Despite that small complaint, I give The Unfamiliar an okay three out of five stars.


The Unfamiliar Trailer

The Unfamiliar is available on digital and VOD and is released through Vertical Entertainment in North America and Lionsgate UK in the United Kingdom.


Monday, 26 October 2020

Horror Film Review: Every Time I Die (2019) ★★★★★

Every Time I Die (2019) | Poster | Horror Film Review

Something's not right with Sam (Drew Fonteiro) and it's been that way for a long time. He suffers from blackouts that range from embarrassing to downright terrifying and he can't seem to shake a constant feeling of otherness. There are a million reasons not to go when his best friend Jay (Marc Menchaca) invites him to a weekend at the lake house but he goes anyway. As Sam's grip on reality loosens, he begins to question who he is and that is just the beginning of his problems for someone will die at the lake house and they will do what they can to warn the others.

Directed by Robi Michael, Every Time I Die features near-death experiences, out of body consciousness and an uneasy examination of the power of suggestion versus the paranormal.

I'm surprised that Every Time I Die isn't officially billed as a horror (it's billed instead as a sci-fi thriller). There were several seriously scary and chilling moments in the film, especially from the killer's point of view as it dawns on him what is actually going on. The backstory and final reveal were also full of fear, tragedy and trauma, making this entire film an effective metaphor for severe post-traumatic stress disorder.

Set to Ran Bagno's evocative score, Sam's story and the gradual unravelling of his identity is told through a series of haunting flashbacks, piecing together the true nature of his trauma throughout the film.

Every Time I Die is a film that demands your full attention. It's confusing and subtle in the beginning, featuring identical sisters Poppy and Mia (twins Michelle and Melissa Macedo) to add a level of complexity to an already labyrinthine plot. 'Blink and you'll miss it' is the feeling of this film and not a single word or scene is wasted or spared of meaning or intention.

Every Time I Die |Horror Film Review

The performances in Every Time I Die are superb but special mention must go to Drew Fonteiro. It's rare that a performance gets under your skin but Sam's pain emanated viscerally from the screen, such that I found myself thinking about him for hours afterward.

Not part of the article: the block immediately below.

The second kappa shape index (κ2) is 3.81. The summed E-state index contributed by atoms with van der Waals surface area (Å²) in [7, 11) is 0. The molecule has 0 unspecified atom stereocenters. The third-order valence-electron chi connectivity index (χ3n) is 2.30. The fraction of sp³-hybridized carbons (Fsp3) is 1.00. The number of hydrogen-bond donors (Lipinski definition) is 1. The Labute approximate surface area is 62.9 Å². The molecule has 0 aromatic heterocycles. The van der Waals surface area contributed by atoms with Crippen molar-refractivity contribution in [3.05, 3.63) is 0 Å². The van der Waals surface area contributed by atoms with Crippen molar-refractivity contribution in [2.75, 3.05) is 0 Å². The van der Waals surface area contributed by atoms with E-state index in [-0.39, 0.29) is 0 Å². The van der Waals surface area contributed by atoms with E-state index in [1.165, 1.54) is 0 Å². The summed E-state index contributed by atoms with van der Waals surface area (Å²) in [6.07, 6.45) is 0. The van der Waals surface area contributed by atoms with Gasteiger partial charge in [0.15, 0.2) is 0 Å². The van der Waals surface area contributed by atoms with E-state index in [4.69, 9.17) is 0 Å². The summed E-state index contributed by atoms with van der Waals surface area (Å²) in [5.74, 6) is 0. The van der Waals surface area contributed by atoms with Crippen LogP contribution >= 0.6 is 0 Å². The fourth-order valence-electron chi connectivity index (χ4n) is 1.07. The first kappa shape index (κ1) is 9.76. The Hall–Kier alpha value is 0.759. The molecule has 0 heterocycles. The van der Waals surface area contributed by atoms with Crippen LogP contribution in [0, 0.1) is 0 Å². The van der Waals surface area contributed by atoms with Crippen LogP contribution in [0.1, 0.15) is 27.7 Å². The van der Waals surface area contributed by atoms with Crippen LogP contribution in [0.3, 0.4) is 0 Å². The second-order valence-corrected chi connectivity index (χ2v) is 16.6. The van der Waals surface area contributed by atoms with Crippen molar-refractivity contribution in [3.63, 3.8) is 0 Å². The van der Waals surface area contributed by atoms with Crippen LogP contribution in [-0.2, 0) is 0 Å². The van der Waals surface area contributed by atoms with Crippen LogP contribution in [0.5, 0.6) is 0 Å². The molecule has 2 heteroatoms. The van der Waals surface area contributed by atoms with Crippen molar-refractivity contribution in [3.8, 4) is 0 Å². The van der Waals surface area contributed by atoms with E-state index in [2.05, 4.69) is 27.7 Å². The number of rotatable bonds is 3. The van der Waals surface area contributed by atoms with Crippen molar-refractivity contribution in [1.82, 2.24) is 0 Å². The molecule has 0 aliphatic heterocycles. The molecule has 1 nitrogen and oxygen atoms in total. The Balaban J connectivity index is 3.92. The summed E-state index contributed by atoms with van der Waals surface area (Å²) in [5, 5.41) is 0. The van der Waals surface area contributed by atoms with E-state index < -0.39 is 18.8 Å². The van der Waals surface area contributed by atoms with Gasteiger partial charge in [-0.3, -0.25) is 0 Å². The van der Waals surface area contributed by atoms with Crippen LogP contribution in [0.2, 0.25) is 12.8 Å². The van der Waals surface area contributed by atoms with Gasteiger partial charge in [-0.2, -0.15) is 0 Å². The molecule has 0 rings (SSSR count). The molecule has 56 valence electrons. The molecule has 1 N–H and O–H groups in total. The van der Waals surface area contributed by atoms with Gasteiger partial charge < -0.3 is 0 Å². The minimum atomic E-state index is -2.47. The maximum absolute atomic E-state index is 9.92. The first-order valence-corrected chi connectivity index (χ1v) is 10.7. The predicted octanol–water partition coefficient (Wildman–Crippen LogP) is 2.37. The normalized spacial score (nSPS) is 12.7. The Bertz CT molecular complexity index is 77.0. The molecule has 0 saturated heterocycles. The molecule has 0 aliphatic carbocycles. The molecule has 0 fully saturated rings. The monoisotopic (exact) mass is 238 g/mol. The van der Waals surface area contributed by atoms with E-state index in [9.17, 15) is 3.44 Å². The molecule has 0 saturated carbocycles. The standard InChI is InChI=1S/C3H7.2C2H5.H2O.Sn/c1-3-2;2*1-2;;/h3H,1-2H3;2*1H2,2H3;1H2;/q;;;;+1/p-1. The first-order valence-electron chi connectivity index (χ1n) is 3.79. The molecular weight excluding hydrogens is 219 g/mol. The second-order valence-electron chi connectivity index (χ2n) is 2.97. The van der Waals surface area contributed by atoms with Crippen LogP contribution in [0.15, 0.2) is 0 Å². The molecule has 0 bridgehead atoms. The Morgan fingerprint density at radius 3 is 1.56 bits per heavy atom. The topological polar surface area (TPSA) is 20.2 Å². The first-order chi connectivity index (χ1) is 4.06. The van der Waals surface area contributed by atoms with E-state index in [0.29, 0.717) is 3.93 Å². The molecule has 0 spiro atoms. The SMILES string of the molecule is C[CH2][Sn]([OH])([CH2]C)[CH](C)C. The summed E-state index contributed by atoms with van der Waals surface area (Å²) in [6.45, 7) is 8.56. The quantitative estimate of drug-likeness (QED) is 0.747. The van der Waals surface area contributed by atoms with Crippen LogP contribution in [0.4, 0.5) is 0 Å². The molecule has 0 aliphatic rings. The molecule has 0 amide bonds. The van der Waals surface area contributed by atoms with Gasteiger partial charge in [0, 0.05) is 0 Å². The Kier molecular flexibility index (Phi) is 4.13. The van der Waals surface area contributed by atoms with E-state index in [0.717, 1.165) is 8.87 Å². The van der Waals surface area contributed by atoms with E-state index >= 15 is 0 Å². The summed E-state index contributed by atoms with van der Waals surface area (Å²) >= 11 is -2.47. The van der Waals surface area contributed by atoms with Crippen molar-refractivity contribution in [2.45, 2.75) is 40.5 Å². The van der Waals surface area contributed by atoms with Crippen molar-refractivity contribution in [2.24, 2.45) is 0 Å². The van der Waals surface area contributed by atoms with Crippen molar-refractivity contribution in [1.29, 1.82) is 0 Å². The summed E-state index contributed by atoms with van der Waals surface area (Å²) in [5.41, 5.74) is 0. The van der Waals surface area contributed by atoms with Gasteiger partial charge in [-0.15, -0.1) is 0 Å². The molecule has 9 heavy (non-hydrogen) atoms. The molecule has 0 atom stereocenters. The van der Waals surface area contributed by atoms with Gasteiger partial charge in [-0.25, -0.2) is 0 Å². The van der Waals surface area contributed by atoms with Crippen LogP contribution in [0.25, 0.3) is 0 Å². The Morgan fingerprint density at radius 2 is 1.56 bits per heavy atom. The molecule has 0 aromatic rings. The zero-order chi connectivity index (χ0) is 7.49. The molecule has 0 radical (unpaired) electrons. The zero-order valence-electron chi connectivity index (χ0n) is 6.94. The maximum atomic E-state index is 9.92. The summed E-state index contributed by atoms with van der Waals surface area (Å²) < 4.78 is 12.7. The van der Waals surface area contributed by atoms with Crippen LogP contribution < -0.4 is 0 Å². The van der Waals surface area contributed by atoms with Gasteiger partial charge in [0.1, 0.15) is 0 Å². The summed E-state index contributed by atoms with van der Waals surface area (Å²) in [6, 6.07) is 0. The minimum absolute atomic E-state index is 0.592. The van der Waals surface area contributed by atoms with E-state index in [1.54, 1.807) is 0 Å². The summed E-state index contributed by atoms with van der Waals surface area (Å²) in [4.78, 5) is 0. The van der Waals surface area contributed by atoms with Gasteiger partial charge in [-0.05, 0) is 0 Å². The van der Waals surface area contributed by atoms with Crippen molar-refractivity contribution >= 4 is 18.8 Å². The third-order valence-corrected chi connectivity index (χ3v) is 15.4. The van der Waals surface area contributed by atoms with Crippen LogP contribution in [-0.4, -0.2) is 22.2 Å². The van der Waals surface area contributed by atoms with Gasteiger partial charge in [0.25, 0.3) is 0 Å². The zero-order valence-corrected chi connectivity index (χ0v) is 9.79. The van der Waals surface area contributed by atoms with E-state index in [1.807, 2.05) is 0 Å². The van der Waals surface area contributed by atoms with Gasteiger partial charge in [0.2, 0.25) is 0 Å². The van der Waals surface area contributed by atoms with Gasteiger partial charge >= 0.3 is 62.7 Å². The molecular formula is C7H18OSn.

I give Every Time I Die a superb five out of five stars. I definitely call this one as a horror; it reminds me of the dread that Flatliners (1990) evoked, of that dull, terrifying fear of the other side. Definitely recommend this one.


Every Time I Die Trailer

Every Time I Die is available on Sky Store, AppleTv, Google Play, Rakuten and Amazon now.


Saturday, 17 October 2020

Horror Film Review: Revenge Ride (2020) ★★★★★ (Grimmfest Festival 2020)

I like Pollyanna McIntosh. There's no specific basis for this, except for Pollyanna's all-round awesomeness and her criminally short stint as Jadis in The Walking Dead but I like her a lot. I quite like Serinda Swan too and that was enough to make me want to catch Revenge Ride at Grimmfest 2020 - Online Edition.

CW: sexual assault

Pollyanna McIntosh is Trigga and Serinda Swan is Maggie | Revenge Ride (2020) | Horror Film Review

It's a tale as old as time, a naive woman goes on a date with a man she barely knows and it all goes wrong for her. Revenge Ride opens with Maggie (Serinda Swan) falling victim to a vicious sexual assault, which leads her to join Trigga's all-female Dark Moon biker gang.

Pollyanna McIntosh plays Trigga and I'm pleased to say that she has infinitely more and better dialogue than Jadis in The Walking Dead.

When Maggie's cousin Mary (Vanessa Dubasso) is drugged and assaulted at a frat party, Maggie tells the Dark Moons and they swear bloody vengeance. The only problem is that their marks will not be easily defeated.

Revenge Ride (2020) | Horror Film ReviewDirected by Melanie Aitkenhead (Mother, May I Sleep With Danger?) and based on her 2017 short Blood Ride, Revenge Ride is a deeply satisfying revenge film. It's showing at Grimmfest but I wouldn't say it's scary, more thrilling and a damning indictment of how little we often have in common with the social circles we fall in to through mutual victimhood.

I genuinely cannot understand why the film is fairing so badly on IMDb. The performances are good all round and each character's motivation is explored as well as the perpetrators' privilege and sense of entitlement. It's also got a killer soundtrack, which always pleases me, and fantastic lesbian representation.

I give Revenge Ride a superb five out of five stars; great plot and performances always please me in the horror genre, plus it was a lot of fun. If life has you feeling a little powerless at the moment, I highly recommend this thoroughly gratifying little revenge flick.


Serinda Swan is Maggie | Revenge Ride (2020) | Horror Film Review